What cyber confrontation looked like in 2022




In a recent report, Kaspersky’s experts analyse cyberspace activities relating to the Ukrainian crisis, observing their meaning in relation to the current conflict, and their impact on the cybersecurity field. The report is part of Kaspersky Security Bulletin (KSB), an annual series of predictions and analytical reports on key shifts within the cybersecurity world.

2022 was marked by a 20th century-style military conflict – that definitely brought uncertainty and some serious risks. A number of cyber-events took place during the conflict turned to be very significant.

The story of the year, prepared by Kaspersky researchers within the annual Kaspersky Security Bulletin, tracks every stage of the armed conflict in Ukraine, the events that have taken place in the cyberspace and how they correlated with on-the-ground operations.

Significant signs and spikes in cyberwarfare in the days and weeks pre-dating military conflict were seen. February 24, 2022 saw a massive wave of pseudo-ransomware and wiper attacks indiscriminately affecting Ukrainian entities. Some were highly sophisticated, but the volume of wiper and ransomware attacks quickly subsided after the initial wave, with a limited number of notable incidents subsequently reported. Ideologically-motivated groups that presented themselves in the original wave of attacks appear to be inactive now.

On February 24, Europeans relying on the ViaSat-owned satellite faced major Internet access disruptions. This “cyber-event” started around 4h UTC, less than two hours after the Russian Federation publicly announced the beginning of a “special military operation” in Ukraine. The ViaSat sabotage once again demonstrates cyberattacks are a basic building block for modern armed conflicts and may directly support key milestones in military operations.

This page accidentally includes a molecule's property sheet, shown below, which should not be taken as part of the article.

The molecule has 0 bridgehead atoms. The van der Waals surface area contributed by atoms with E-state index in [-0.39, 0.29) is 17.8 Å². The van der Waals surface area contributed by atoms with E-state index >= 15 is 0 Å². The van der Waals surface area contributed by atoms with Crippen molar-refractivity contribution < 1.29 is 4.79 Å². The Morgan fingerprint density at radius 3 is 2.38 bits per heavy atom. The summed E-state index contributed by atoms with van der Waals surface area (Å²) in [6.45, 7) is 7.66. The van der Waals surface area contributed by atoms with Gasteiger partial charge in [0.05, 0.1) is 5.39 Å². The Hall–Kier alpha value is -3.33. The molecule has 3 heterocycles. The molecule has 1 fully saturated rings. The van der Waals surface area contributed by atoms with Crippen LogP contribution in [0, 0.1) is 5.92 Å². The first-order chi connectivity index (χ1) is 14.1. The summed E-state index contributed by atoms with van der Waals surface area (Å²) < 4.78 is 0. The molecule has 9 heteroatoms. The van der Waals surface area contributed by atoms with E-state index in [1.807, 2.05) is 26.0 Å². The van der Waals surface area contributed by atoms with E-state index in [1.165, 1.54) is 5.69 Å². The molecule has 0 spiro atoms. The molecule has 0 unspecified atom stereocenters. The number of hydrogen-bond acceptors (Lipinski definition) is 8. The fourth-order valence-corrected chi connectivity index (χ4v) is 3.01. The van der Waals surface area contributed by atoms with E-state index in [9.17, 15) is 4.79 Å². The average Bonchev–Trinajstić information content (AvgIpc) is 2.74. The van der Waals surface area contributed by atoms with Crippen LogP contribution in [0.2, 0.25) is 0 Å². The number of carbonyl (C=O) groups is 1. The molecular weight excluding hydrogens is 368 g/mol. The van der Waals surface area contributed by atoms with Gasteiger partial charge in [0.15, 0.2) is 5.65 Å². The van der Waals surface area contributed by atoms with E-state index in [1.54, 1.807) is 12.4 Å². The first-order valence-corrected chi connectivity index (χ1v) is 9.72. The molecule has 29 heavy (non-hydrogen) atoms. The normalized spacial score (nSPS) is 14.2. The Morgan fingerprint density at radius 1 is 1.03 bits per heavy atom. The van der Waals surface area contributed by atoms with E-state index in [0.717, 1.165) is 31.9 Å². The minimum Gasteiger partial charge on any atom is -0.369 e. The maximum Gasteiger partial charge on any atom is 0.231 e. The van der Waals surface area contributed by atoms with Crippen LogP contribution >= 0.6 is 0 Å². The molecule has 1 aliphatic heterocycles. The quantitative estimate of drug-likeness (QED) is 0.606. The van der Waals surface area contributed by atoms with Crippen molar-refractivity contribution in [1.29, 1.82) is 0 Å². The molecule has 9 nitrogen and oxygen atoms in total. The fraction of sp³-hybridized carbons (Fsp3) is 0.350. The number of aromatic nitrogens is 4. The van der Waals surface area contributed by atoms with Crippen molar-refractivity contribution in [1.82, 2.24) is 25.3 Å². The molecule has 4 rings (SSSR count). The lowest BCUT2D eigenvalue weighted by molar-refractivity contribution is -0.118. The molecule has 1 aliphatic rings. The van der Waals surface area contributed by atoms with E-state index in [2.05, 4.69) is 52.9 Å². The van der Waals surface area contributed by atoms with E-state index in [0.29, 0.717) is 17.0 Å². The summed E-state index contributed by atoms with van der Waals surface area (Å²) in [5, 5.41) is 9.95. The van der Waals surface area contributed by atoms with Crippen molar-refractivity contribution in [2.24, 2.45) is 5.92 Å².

As the conflict has evolved, there is no evidence that the cyberattacks were part of coordinated military actions on either side. However, there are some main characteristics that defined the 2022 cyber confrontation:

  • Hacktivists and DDoS attacks. The conflict in Ukraine has created a breeding ground for new cyberwarfare activity from various groups including cybercriminals and hacktivists, rushing to support their favourite side. Some groups such as the IT Army of Ukraine or Killnet have been officially supported by governments and their Telegram channels include hundreds of thousands of subscribers. While the attacks performed by hacktivists had relatively low complexity, the experts witnessed a spike in DDoS activity during the European summer period – both in number of attacks and their duration: in 2022, an average DDoS attack lasted 18.5 hours – almost 40 times longer compared to 2021 (approx. 28 minutes).
  • Hack and leak. The more sophisticated attacks attempted to hijack media attention with hack-and-leak operations, and have been on the rise since the beginning of the conflict. Such attacks involve breaching an organisation and publishing its internal data online, often via a dedicated website. This is significantly more difficult than a simple defacing operation, since not all machines contain internal data worth releasing.
  • Poisoned open source repositories, weaponising open source software. As the conflict drags on, popular open source packages can be used as a protest or attack platform by developers or hackers alike. The impact from such attacks can extend wider than the open source software itself, propagating in other packages that automatically rely on the trojanised code.
  • Balkanization. Following the start of the Ukraine conflict in February 2022, many western companies are exiting the Russian market and leaving their users in a delicate position when it comes to receiving security updates or support – and the security updates are probably the top issue when vendors end support for products or leave the market. 

“From February 24 onwards, we’ve been puzzled with a question, if cyberspace is a true reflection of the conflict in Ukraine, it represents the pinnacle of a real, modern “cyberwar”. By going through all the events that followed military operations in cyberspace, we witnessed an absence of coordination between cyber and kinetic means, and in many ways downgraded cyber-offense to a subordinate role. Ransomware attacks observed in the first weeks of the conflict qualify as distractions at best. Kinetic attacks using missiles and unmanned aerial vehicles have once again proven to be a more effective method of targeting infrastructure than cyberattacks. Nevertheless, collateral damage and cyber risks have grown for organisations in nearby countries due to the conflict, requiring advanced defensive measures more than ever,” comments Costin Raiu, the Director of Global Research and Analysis Team at Kaspersky.

The report is part of Kaspersky Security Bulletin (KSB), an annual series of predictions and analytical reports on key shifts within the cybersecurity world.

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